These tribals have been nurtured and enriched by the forests in which they have been working since time immemorial. The customs of tribal life including their religious practices, arts and artifacts, social fabrics and folklore have all been nurtured and enriched by these forests in which they have been living in virtual symbiosis from the dawn of human history. The forests are an important part of their taboos, totem, riddles, festivals and decorations. For these forest dwellers, the Vanadevata , or the forest god was venerated. The trees were converted into the abode of spirits. Marang Buru, the presiding deity in the Sal grove holds a place of veneration and ceremonial worship by the Santhal tribes in many part of India. To cut down a tree meant depriving the spirit of its home. Very often if it became imperative to cut down any tree, special prayers for forgiveness of the tree spirit were performed before a tree was cut down or another abode offered to the Vanadevata. The worship of forests, plants, trees and animals and appeasing them is still in vogue and the forest is treated as divine. These forests link the past with the future and whisper the words of centuries.
The CP lay centered atop a small mound with typical scrub in the area. It was a nondescript area, with the scrub all around. The EPE was only 6 metres, as the mound on which the CP lay gave us clear and near 100% reception from eleven orbiting satellites. Once again, the description of the four cardinal points was rather monotonous, with scrub all around. However for academic purposes, the views are described below:
East of the CP lay small shrubs and wildflower bushes. There were a few small saplings of mixed trees life sal and teak. There was no grass cover, and the ground lay exposed.
West of the CP was the small mud mound with small growths of sal and teak saplings. The rainwater runoff and caused the exposure of many small rocks and pebbles from the loose earth on the ground, and it is certain that the mound would be leveled off in the next few monsoons.
North of the CP lay a level ground with one midsized sal tree. The rest of the vegetation was mainly short bushes, which stretched all the way to the horizon.
South of the CP lay a dense cluster of tall trees. There was a small gully which was probably a stream during the rains, across which lay a cluster of mixed growth of trees. We identified mango, teak, cashew, tamarind and a guava tree.
We had ventured deep into the scrub, about 600 metres from the discernible path, and I was anxious to pack up early as it was nearly 4.30 P.M by the time were finished with the photographs. I had a lurking doubt about the way back. In the distant we could here the frenzied barking of the dogs, and I guessed that the hunters would have a boiling pot that night.
We heard the screech of a peacock and soon saw one perched on a dry sal tree, beautifully silhouetted in the setting sun. The peacock being the national bird of India is a protected species, and hunting it a grievous offense. However, the meat is supposed to have aphrodisiac qualities, and many are wantonly killed for this. I hurried the team up, and we packed up the equipment and made our way back. It was a good one hour hike to our base, and we tried unsuccessfully to keep on the path that we had taken while coming. However we were soon lost, but as we were following the gurgling stream, we were sure of reaching the point where we had forded. Even though we were deep inside the scrub, and a good two kilometers away from the highway, we could hear the distant pressure horns of the trucks on the highway.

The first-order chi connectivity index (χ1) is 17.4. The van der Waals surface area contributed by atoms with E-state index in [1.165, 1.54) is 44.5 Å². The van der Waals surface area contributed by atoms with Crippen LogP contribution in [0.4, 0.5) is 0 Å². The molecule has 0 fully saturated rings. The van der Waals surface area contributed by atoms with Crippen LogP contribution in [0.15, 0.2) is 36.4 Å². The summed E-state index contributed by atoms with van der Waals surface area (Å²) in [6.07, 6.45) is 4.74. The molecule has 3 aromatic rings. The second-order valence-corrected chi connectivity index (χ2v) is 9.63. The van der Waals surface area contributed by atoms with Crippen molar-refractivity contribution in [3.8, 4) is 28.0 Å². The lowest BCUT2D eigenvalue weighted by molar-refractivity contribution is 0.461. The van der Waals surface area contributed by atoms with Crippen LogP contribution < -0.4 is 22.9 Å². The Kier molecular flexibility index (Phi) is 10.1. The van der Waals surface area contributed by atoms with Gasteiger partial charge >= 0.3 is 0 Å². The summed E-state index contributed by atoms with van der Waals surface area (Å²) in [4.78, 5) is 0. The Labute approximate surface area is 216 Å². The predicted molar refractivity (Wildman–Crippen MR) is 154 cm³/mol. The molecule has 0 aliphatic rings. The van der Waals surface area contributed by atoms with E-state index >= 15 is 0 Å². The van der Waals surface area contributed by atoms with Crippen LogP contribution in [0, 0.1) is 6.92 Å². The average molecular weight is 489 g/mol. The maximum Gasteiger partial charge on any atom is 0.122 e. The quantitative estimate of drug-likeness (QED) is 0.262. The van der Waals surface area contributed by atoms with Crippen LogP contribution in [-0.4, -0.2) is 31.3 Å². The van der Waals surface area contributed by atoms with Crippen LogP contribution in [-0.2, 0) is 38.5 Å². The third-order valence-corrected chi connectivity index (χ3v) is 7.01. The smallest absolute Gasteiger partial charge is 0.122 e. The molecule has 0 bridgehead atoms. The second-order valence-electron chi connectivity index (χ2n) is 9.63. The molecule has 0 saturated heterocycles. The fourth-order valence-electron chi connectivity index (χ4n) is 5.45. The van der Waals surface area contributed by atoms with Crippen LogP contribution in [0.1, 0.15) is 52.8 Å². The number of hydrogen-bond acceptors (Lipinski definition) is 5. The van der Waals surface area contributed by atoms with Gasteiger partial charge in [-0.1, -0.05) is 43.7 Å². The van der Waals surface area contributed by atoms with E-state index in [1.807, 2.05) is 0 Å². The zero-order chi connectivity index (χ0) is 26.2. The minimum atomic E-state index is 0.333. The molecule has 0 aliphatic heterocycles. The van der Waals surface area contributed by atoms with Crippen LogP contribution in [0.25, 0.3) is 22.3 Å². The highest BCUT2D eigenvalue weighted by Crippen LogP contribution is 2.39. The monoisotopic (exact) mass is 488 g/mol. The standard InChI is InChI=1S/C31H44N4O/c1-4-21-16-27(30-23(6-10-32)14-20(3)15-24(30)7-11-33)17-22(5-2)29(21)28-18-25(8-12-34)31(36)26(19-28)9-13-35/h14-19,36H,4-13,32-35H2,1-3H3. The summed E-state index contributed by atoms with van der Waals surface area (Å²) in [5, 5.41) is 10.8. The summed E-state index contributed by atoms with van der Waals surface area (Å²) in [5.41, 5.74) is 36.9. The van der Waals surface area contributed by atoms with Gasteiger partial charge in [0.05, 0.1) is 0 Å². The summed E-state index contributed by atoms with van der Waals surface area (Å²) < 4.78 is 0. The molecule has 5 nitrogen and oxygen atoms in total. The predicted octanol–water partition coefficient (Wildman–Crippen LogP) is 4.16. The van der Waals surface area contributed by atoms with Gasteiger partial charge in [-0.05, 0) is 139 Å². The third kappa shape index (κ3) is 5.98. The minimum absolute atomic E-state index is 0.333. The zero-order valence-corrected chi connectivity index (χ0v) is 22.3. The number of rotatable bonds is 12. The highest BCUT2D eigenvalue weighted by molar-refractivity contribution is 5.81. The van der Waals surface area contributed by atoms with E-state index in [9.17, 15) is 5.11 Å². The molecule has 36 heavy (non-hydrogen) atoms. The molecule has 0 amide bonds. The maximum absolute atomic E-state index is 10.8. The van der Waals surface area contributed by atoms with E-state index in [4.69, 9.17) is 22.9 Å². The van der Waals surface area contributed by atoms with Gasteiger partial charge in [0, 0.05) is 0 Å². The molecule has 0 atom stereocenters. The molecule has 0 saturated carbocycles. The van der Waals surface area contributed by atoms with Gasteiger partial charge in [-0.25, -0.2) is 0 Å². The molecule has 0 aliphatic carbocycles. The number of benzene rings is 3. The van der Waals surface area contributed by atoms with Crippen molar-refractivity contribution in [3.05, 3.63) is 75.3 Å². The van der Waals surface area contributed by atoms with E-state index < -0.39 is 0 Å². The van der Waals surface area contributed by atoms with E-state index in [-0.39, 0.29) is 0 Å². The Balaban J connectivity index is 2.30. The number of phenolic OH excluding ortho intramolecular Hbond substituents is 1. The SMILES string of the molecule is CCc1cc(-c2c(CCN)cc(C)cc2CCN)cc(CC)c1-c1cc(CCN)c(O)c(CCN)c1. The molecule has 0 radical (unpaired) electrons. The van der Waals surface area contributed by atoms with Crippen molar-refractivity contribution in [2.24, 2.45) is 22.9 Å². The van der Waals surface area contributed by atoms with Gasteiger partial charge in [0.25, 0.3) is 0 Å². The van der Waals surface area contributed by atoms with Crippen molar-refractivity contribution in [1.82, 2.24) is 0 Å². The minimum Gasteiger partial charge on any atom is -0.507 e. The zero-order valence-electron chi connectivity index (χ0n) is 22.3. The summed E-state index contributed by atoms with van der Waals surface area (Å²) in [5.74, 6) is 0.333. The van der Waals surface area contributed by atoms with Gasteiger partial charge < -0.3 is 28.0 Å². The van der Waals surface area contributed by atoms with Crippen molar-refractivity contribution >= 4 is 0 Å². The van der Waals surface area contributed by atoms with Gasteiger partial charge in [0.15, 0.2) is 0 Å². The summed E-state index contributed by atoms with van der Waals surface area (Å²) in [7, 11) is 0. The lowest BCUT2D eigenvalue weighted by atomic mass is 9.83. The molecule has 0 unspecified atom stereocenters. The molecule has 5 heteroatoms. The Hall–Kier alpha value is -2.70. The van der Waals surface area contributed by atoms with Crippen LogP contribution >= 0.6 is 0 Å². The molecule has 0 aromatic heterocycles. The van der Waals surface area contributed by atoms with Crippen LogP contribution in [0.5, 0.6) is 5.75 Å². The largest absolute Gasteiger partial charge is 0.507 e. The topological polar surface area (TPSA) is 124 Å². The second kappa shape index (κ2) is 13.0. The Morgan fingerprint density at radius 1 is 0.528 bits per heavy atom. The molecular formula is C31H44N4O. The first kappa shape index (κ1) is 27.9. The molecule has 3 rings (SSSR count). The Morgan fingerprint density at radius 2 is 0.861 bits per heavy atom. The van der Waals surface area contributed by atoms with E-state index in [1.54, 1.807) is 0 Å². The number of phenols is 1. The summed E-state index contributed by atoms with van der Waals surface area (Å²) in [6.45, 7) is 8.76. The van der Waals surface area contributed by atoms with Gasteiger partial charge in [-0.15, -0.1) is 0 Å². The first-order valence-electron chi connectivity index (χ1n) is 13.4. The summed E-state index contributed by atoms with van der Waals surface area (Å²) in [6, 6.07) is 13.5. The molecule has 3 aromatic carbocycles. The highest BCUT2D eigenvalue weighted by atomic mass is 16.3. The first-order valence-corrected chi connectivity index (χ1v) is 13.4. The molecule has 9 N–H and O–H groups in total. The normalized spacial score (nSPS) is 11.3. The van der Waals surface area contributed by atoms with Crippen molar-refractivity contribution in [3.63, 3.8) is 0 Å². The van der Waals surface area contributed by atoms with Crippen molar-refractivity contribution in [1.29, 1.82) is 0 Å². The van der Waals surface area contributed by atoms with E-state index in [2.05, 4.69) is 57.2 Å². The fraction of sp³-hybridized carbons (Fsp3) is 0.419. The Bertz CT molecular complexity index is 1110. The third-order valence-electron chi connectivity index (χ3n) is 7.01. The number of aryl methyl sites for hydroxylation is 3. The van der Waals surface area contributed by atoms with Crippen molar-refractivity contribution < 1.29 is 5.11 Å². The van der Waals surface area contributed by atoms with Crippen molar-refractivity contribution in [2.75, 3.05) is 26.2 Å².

We reached the broken bridge foundation, and were surprised to see that the water level had risen alarmingly. It had risen by more then a foot and the stepping stones that we had used to cross over were all submerged. We tried to rest our puzzled minds, and searched guessed the possible reasons. I guess that the villagers regularly dammed the small stream to catch fish, and either some dam upstream had been loosened, or maybe, the stream had been damned downstream for an overnight catch of fish. There were no one around, and I made a mental note that I would stop at the village on the way back and clear this puzzle.
We crossed the Nullah and were soon at our base. It was nearing sunset, and we hurriedly made our way out of the forest. We soon reached the highway, which was chock a block with tippers, spewing smoke and dust. It tool us a good one hour to clear the jam and by the time we reached the NH-23 it was 8.00 p.m. We made our way towards the industrial town of Rourkela, for another CP the next day.
CP visit details:
- Distance to a road: 3.50 km
- Distance to a track: 1.25 km
- Distance to houses: 2.50 km
- Duration: Four hours from start until we were back to base.
- Time (distance) for the hike from Base: 2.00 hours
- Time at the CP: 3.45 p.m. on 26th December 2008
- Measured height: 208 m
- Position accuracy at the CP: 6 m
- Topography: the general area is scrub forest with some big trees. There are a few paths, but the CP area is untrodden. Numerous anthills dot the area. There are dry streams which flow into the river in the jungle. The area will be impossible to traverse during the monsoons.
- Vegetation: Scrub jungle, with elephant grass, trees and abundant man height vegetation.
- Weather: Cool, 16° C (felt temperature)
- Description of the CP: Located in a small clearing amid sparse forest growths.
- Given Name: The Santhal Confluence
Rating of this hunt:
- Degree of Challenge:
3 – A tiring hike in the scrub forests with a lot of bush bashing.
(1 : very easy drive to the point; to 5: a death march - glad it is over)
2 – Pleasant scrub jungle with monotonous views of short trees and bushes. (Scale: 1= not interesting at all; 5= take your breath away)
- Culture-social factors:
2– No people encountered, no human habitation or activity in the vicinity of the CP, though we did see some hunters (Scale: 1=dull; 5= most stimulating.)